False Kiva

This Ancestral Puebloan or Anasazi structure in Canyonlands National Park, while round in shape, contains no evidence indicating it was an actual kiva, and hence the name.  The time of construction and use appears to have been c.1050 AD to c.1300 AD.

False Kiva

It certainly is a room with a view.  As with all sites such as this, I hope we will all remember to look but not touch.  The Park Service asks that visitors remain outside the walls of this structure.  In comparing this view to older photographs, there appears to have been some degradation to the structure between early images and my recent visit.

Martin van Hemert

Canyonlands Vistas

Canyonlands National Park offers wide expanses  to explore.  The central mesa, referred to as the Island in the Sky,  lives up to its name with breathtaking views of the levels below.  This panorama is at Grand View Point, and shows a portion of the White Rim 1200 ft. (365 m) below.

Grand View Point in Canyonlands.

The areas below this mesa offer a myriad of canyons, nooks and crannies to explore, such as this alcove just below the mesa top.

Martin van Hemert

Ancestral Puebloan Granaries

Coyotes were yelping in the distance (really,  I didn’t make that up) as I pulled out my lights and waited for the stars to  emerge in the dusk sky for this panorama.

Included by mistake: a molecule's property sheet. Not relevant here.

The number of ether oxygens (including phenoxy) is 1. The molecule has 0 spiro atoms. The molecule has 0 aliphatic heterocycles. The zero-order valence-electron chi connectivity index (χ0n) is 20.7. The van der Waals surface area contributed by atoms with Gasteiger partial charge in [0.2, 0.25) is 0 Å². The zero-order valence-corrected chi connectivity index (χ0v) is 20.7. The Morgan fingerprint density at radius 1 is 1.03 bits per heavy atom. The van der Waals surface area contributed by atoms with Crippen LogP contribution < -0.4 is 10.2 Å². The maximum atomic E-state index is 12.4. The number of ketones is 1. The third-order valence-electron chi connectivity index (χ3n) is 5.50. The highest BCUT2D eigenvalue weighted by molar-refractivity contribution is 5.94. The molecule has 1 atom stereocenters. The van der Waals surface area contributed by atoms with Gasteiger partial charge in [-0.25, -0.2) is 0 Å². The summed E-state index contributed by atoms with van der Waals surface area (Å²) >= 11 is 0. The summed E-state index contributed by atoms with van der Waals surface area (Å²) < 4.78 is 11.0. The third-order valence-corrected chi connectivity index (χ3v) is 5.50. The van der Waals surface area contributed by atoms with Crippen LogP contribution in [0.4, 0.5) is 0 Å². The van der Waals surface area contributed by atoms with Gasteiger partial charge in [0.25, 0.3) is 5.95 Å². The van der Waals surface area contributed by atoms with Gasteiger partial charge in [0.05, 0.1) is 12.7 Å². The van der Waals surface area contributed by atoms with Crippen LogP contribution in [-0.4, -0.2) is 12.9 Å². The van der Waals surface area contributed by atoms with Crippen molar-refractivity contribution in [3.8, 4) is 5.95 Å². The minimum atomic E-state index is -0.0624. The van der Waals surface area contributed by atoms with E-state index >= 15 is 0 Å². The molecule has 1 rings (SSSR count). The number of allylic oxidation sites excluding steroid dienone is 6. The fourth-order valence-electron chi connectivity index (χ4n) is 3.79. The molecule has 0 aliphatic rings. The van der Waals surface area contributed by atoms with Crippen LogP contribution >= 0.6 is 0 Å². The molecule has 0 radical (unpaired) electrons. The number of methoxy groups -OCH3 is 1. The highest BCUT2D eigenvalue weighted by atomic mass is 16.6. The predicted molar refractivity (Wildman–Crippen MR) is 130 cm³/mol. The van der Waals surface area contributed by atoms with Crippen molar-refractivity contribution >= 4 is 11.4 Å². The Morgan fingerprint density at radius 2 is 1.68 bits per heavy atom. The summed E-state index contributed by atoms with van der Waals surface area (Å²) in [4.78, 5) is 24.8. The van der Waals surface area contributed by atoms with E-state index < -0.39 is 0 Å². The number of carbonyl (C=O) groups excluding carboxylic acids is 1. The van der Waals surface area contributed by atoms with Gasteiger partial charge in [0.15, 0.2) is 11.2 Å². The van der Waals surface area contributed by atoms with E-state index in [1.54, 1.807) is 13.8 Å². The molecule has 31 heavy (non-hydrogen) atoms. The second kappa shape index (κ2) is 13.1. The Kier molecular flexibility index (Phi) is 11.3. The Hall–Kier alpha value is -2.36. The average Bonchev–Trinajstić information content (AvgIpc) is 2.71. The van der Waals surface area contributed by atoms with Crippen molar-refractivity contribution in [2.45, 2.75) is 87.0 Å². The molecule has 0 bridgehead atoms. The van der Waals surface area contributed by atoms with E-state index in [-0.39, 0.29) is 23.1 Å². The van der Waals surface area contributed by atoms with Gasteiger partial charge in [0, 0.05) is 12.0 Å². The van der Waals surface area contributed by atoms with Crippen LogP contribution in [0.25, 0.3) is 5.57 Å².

Granaries along the Aztec Butte Trail.

Ancestral Puebloans (Anasazi) and Fremont people inhabited the Canyonlands area until the 1300s.  Possibly as a result of some 30 years of drought, they moved south. Their dwellings and granaries are scattered throughout this national park.  These two well preserved granaries are found along the Aztec Butte Trail.

The Southern Utah area contains many sites such as this which can be visited up close.  Remember to not touch any structures such as these, so future visitors may enjoy them as well.


Jitter Bug Antiques

In downtown Salt Lake City is a shop I have been meaning to shoot for quite a while.  Jitter Bug is not your typical antique store.  It features a mix of vintage toys and quirky off-beat items.  This is the perfect place to go if you’re looking for a gift no one would be expecting.  I enjoy it because the place itself is a visual feast, with colorful things packed everywhere.

Even though the shop is small, one panorama didn’t do it justice, so I shot one more near the old soda bottles still full with their original contents.  Dee, the owner, was gracious enough to let me visit a second time.

If you are in the area, stop in for a visit.  They’re at 243 East 300 South in Salt Lake City.